Dr. Nadine Taleb, Montreal
Dr. Nadine Taleb is an MD endocrinologist trained at the American University of Beirut. Her interest in diabetes research led her to pursue a fellowship at McGill University in endocrine genetics where she contributed to the discovery of an essential gene for the development and function of the insulin-producing cells of the pancreas. Dr. Taleb joined the team of Dr. Rémi Rabasa-Lhoret at the Institut de recherches cliniques de Montréal (IRCM) where she completed a Master's degree, and she is currently pursuing a PhD in biomedical sciences to further develop her career as a physician scientist. She has several publications and is the recipient of several awards and training grants (CIHR and FRQS). Her current work includes finding effective strategies to manage glucose control during exercise using technological advances (insulin pumps, glucose sensors and artificial pancreas systems) in addition to studying the factors that modulate glucagon effects in the dual-hormone artificial pancreas and tailoring hypoglycemia treatment strategies in diabetes.
 

Dr. Corinne Hoesli, Montreal
Dr. Hoesli, an assistant professor in the Department of Chemical Engineering at McGill University, is testing an innovative method using 3D printing to create a bio artificial pancreas system. The goal is to create a system that can supply insulin-producing beta cells with the blood flow and oxygen they need to survive post-transplantation. Read more about Dr. Hoesli’s research.
 

Ariane Beland, Montreal
Ariane Beland is a research trainee from Riviere-du-Loup, Quebec. She obtained her bachelor of chemical engineering from McGill University in 2016. She is now a Master’s candidate in the McGill Department of Chemical Engineering. For over two years, Ms. Beland has been working under the supervision of Prof. Corinne Hoesli in the Stem Cell Bioprocessing Laboratory. Her efforts to help find a cure for type 1 diabetes (T1D) have revolved around pancreatic cell encapsulation methods and studying the interactions between immune cells and biomaterials. Her Master’s thesis focuses on induced pluripotent stem cells (which are stem cells capable of giving rise to several different cell types). Ms. Beland loves to make connections between biology and engineering, as well as with the people who contribute and benefit from these connections. She hopes her enthusiasm for research will one day help those affected by T1D.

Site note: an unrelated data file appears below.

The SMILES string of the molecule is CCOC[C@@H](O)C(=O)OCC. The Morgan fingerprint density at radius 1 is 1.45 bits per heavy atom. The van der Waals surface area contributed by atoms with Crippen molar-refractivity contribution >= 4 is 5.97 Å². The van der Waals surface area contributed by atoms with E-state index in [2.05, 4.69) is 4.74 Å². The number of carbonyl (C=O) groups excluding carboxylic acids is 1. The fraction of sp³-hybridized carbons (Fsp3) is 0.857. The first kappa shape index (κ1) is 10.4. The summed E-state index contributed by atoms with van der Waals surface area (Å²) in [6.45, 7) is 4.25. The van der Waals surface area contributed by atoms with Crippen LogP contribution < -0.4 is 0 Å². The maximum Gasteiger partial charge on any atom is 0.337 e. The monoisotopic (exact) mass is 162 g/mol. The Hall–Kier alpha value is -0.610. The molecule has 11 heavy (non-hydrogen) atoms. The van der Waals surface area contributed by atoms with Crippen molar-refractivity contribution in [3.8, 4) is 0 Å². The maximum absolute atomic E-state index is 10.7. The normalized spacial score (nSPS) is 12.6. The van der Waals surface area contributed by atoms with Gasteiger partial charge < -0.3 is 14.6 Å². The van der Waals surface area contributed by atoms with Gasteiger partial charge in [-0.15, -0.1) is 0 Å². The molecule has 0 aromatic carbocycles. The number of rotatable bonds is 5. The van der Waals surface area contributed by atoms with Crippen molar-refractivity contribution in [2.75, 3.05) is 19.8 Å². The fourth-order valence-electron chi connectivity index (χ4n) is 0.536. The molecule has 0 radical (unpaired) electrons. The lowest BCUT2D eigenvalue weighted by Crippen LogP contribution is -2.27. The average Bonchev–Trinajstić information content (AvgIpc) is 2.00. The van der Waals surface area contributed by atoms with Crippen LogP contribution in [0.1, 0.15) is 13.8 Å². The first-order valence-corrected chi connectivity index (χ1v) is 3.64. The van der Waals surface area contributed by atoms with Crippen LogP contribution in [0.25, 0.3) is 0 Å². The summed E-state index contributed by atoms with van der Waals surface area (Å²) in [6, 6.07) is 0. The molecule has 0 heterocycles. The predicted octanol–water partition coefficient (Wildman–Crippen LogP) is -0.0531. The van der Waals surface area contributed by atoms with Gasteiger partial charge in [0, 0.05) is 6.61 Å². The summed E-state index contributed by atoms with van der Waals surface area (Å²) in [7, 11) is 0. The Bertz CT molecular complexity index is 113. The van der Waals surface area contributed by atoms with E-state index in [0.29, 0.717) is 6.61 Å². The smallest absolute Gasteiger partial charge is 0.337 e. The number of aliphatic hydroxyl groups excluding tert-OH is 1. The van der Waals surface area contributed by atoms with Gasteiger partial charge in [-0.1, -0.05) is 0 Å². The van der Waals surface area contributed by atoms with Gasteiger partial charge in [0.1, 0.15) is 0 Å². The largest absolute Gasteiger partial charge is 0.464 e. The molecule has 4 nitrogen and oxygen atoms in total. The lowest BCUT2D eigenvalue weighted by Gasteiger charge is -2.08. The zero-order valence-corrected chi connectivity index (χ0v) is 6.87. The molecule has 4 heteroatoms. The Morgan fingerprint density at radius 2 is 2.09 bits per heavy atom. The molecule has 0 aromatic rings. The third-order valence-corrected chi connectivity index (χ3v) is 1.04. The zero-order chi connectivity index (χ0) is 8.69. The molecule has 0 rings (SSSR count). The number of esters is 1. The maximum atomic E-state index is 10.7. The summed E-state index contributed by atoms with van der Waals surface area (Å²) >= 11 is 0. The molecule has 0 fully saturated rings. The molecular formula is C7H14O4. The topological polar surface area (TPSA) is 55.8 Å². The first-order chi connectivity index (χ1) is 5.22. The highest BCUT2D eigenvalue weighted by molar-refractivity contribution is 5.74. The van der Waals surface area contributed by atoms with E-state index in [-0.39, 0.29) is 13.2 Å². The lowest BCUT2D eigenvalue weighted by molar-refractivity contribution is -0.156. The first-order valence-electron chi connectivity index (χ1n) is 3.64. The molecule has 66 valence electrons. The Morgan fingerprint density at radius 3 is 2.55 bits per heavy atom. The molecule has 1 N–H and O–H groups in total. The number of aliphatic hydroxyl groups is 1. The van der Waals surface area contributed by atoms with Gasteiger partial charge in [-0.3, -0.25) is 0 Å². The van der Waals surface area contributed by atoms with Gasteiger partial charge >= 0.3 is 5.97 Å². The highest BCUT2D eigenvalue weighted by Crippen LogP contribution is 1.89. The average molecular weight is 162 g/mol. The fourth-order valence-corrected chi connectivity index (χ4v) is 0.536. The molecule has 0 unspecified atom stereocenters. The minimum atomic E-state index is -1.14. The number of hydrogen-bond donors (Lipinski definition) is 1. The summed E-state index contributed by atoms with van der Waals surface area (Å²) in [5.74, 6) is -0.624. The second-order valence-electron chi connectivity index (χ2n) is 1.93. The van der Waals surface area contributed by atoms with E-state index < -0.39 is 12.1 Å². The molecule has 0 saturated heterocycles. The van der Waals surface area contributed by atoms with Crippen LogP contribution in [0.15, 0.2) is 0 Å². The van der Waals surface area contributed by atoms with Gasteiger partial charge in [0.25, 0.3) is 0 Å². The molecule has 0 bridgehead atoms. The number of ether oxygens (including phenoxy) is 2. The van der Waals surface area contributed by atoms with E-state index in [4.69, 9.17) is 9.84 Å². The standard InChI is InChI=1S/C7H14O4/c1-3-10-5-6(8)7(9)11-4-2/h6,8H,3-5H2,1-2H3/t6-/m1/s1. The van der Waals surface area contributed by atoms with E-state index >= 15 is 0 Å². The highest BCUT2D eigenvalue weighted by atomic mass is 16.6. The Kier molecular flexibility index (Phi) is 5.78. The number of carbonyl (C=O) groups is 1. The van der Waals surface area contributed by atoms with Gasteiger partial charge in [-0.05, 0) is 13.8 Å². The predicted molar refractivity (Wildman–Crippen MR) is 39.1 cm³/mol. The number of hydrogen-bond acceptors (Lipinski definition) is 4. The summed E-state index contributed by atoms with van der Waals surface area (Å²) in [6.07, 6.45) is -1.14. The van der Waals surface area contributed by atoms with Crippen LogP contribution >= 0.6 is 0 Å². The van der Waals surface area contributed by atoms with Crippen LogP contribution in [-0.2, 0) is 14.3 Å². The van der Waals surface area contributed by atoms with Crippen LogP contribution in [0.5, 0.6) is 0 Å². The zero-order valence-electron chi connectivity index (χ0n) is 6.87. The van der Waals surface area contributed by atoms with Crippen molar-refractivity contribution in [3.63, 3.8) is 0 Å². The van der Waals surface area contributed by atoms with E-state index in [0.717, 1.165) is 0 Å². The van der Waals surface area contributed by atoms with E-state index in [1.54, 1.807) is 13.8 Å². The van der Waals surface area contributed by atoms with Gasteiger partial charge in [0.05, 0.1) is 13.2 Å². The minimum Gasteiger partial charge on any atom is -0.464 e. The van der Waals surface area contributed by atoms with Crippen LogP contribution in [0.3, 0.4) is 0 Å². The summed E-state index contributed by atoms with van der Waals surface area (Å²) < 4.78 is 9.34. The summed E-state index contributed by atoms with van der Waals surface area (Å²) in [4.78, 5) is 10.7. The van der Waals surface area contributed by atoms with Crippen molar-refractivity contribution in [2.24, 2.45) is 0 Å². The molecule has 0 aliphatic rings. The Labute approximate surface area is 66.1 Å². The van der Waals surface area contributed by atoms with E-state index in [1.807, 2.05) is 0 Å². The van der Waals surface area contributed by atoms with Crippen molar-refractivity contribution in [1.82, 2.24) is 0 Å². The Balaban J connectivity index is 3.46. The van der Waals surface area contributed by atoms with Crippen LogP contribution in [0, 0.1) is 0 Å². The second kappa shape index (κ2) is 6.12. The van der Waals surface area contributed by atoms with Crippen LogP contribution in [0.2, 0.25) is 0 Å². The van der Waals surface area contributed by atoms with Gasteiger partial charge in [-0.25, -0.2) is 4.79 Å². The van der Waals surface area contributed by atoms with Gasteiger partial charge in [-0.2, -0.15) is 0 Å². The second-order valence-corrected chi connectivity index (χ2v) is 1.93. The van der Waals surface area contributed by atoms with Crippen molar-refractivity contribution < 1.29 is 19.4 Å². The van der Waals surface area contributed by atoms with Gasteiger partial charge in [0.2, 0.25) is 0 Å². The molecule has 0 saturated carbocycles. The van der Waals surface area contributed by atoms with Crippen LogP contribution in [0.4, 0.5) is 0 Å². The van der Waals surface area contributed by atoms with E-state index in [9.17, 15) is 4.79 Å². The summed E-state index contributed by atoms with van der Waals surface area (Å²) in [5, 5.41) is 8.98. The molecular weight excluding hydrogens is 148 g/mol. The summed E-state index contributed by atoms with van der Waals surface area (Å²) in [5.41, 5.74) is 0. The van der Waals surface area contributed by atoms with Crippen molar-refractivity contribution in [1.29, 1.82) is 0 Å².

Christina Bitar, Montreal
Christina Bitar studied chemical engineering with a specialization in biomedical engineering at the University of Ottawa, graduating in 2016. Ms. Bitar is currently pursuing a Master’s degree in chemical engineering at McGill University, under the supervision of Prof. Corinne Hoesli. Her research involves optimizing a microchannel emulsification process for pancreatic islet cell encapsulation and implantation, as an alternative type 1 diabetes (T1D) treatment option. This project requires expertise in various fields of chemical and biomedical engineering, including fluid mechanics, mammalian cell culture, biochemical engineering, and encapsulation technologies. Ms. Bitar’s interest in this project stems from her desire to apply the knowledge and skills acquired during her education, to aid in the eradication of T1D.

Lets turn type one into type none